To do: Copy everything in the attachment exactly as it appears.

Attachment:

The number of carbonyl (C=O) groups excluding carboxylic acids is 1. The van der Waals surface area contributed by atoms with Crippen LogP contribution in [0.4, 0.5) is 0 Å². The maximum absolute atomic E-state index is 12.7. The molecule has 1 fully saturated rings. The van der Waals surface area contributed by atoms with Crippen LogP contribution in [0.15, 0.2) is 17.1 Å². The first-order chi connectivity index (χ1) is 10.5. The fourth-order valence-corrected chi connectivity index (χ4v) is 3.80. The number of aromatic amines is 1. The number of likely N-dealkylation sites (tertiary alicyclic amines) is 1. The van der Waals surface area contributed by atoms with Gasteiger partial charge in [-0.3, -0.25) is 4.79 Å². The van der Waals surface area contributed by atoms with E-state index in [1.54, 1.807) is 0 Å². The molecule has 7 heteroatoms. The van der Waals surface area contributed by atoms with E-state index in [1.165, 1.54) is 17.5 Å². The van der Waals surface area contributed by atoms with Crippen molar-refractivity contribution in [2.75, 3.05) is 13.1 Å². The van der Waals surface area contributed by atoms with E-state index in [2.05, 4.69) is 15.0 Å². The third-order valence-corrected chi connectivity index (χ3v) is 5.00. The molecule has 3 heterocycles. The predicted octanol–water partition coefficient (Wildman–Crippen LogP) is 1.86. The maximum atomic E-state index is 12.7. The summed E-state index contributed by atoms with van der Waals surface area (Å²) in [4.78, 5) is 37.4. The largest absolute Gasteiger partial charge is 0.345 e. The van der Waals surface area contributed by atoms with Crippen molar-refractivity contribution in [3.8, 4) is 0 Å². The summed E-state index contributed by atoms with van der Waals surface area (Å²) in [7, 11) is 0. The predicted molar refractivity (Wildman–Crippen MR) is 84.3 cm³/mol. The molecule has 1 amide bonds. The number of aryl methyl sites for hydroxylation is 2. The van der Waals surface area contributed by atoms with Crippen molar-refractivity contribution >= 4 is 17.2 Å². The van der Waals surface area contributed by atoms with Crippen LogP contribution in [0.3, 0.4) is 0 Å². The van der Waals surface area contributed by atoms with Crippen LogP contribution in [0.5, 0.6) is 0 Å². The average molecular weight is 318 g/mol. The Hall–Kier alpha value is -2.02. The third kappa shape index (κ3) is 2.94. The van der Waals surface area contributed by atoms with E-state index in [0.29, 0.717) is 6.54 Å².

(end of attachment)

The number of carbonyl (C=O) groups excluding carboxylic acids is 1. The van der Waals surface area contributed by atoms with Crippen LogP contribution in [0.4, 0.5) is 0 Å². The maximum absolute atomic E-state index is 12.7. The molecule has 1 fully saturated rings. The van der Waals surface area contributed by atoms with Crippen LogP contribution in [0.15, 0.2) is 17.1 Å². The first-order chi connectivity index (χ1) is 10.5. The fourth-order valence-corrected chi connectivity index (χ4v) is 3.80. The number of aromatic amines is 1. The number of likely N-dealkylation sites (tertiary alicyclic amines) is 1. The van der Waals surface area contributed by atoms with Gasteiger partial charge in [-0.3, -0.25) is 4.79 Å². The van der Waals surface area contributed by atoms with E-state index in [1.54, 1.807) is 0 Å². The molecule has 7 heteroatoms. The van der Waals surface area contributed by atoms with E-state index in [1.165, 1.54) is 17.5 Å². The van der Waals surface area contributed by atoms with Crippen molar-refractivity contribution in [2.75, 3.05) is 13.1 Å². The van der Waals surface area contributed by atoms with E-state index in [2.05, 4.69) is 15.0 Å². The third-order valence-corrected chi connectivity index (χ3v) is 5.00. The molecule has 3 heterocycles. The predicted octanol–water partition coefficient (Wildman–Crippen LogP) is 1.86. The maximum atomic E-state index is 12.7. The summed E-state index contributed by atoms with van der Waals surface area (Å²) in [4.78, 5) is 37.4. The largest absolute Gasteiger partial charge is 0.345 e. The van der Waals surface area contributed by atoms with Crippen molar-refractivity contribution in [3.8, 4) is 0 Å². The summed E-state index contributed by atoms with van der Waals surface area (Å²) in [7, 11) is 0. The predicted molar refractivity (Wildman–Crippen MR) is 84.3 cm³/mol. The molecule has 1 amide bonds. The number of aryl methyl sites for hydroxylation is 2. The van der Waals surface area contributed by atoms with Crippen molar-refractivity contribution >= 4 is 17.2 Å². The van der Waals surface area contributed by atoms with Crippen LogP contribution in [0.3, 0.4) is 0 Å². The van der Waals surface area contributed by atoms with Crippen LogP contribution in [0.5, 0.6) is 0 Å². The average molecular weight is 318 g/mol. The Hall–Kier alpha value is -2.02. The third kappa shape index (κ3) is 2.94. The van der Waals surface area contributed by atoms with E-state index in [0.29, 0.717) is 6.54 Å².